A sealed order was subsequently received granting North Kesteven District Council until 23.59 hours on 18th October 2016 to reach a decision on whether or not to grant a new licence to Little Rascals/Swindells Livestock Ltd/Key Lime Tree Ltd.

North Kesteven District Council were issued with a court order for legal costs.

ROUND 2

On 18th October 2016, North Kesteven District Council granted Little Racals a dog breeding licence for 200 breeding dogs.

On 1st December 2016, Chancepixies submitted a 30 page ‘Pre-Action’ protocol letter to North Kesteven District Council following the council’s decision to relicense Little Rascals for 200 breeding bitches. Chancepixies challenged the council’s decision on animal welfare grounds and the council were given 14 days to respond.

Following the anticipated North Kesteven District Council response to the Pre-Action protocol letter, Chancepixies filed a Permission Bundle to the Courts for Judicial Review number two against North Kesteven District Council just before Christmas 2016.

On 4th May 2017, the Honourable Mr Justice Collins – High Court of Justice Queen’s Bench Division – in the matter of an application for Judicial Review, granted permission to Chancepixies Animal Welfare to proceed with their case against North Kesteven District Council. The Honourable Mr Justice Collins observed that regards the question as to whether a Commercial Breeding Enterprise of the size of that run by Little Rascals can comply with the Animal Welfare Act 2006, it is arguable that sufficient regard was not given in the decision to the requirements under the 2006 Act.

At the time of writing, despite being issued with a court order for costs during the September 2016 hearing, North Kesteven District Council have not complied with this order and costs remain outstanding.

WHAT HAPPENS NEXT AND WHAT DOES THIS MEAN FOR PUPPY FARM DOGS?

Chancepixies Animal Welfare and their team of highly regarded lawyers from Bindmans LLP (Salima Budhani) and Matrix Chambers (David Wolfe QC) have been granted legal permission to proceed with Judicial Review against North Kesteven District Council and ‘interested party’ Little Rascals.

If successful, this case could set a LEGAL PRECEDENT in terms of the way commercial dog breeding establishments are licensed and the protections afforded to dogs on those premises. In short, this LEGAL PRECEDENT could signify the end of battery farming of dogs (puppy farming). Thousands of dogs currently housed in puppy farms are afforded none of the protections under the Animal Welfare Act 2006, and were councils legally obliged to give consideration to the Animal Welfare Act 2006 when granting a dog breeding licence, then many of these puppy farms would be refused a dog breeding licence.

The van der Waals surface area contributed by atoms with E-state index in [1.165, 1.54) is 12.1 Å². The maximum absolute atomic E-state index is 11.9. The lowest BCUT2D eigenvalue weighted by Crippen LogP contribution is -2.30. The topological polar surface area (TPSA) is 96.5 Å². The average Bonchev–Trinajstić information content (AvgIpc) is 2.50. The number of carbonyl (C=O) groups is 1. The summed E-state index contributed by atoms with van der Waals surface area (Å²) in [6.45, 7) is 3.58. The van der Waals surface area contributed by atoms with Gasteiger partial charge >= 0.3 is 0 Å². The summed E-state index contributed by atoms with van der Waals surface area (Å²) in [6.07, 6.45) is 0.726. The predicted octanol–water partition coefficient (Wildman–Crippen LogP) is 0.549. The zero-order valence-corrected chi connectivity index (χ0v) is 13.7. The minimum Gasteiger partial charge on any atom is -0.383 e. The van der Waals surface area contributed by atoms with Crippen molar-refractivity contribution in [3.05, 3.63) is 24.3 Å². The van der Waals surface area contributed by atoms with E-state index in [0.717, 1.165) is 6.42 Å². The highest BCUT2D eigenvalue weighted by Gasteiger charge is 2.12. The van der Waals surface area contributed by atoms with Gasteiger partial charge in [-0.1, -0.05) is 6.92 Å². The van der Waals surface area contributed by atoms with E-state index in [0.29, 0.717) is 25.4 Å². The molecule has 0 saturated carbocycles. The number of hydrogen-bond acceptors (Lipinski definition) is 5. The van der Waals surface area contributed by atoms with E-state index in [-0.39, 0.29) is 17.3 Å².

So, what happens next …

Legal challenges of this nature are costly, and as a result Chancepixies Animal Welfare – a small independent charity based in Kent – must raise in the region of £50,000 as a matter of urgency. Not only will these funds cover legal costs, but they will protect this small charity should they lose their case.

Although this is a huge undertaking by a small, independent charity, Chancepixies refuse to give up when thousands of breeding dogs in the UK are enduring unimaginable suffering on licensed commercial breeding establishments because those responsible for licensing these establishments deem these dogs to be less important than those we share our homes with.

Chancepixies are the only organisation to have taken on this mammoth undertaking, and it’s only right and just that we all unite with them against a system that puts profit before welfare.

North Kesteven District Council stated in one of their many responses ‘This is not such a grave case …’. We beg to differ!

Contact Information:

Chancepixies Animal Welfare
T: 01304 204429 / 07881888560
E: enquiries@chancepixies.com / hmanderson79@gmail.com
http://www.chancepixies.com
Txt: PIXI35£10 to 70070
http://www.virginmoneygiving.com/charities/chancepixies
PayPal: enquiries@chancepixies.com

Bindmans LLP was founded in 1974 by pre-eminent human rights and civil liberties lawyer Sir Geoffrey Bindman QC (Hon). Since then we have built a formidable reputation for our commitment to human rights and our ethical, creative and campaigning approach to legal issues. We often represent some of the most vulnerable people in society and champion cases which challenge the law.

For further information please contact:
Salima Budhani
Judicial Review and Public law
T: +44 (0)20 7833 4433
Bindmans Press Office
T: +44 (0)20 7833 4433

PRESS RELEASE & CASE HISTORY (PDF) – Chancepixies Press Release and Case History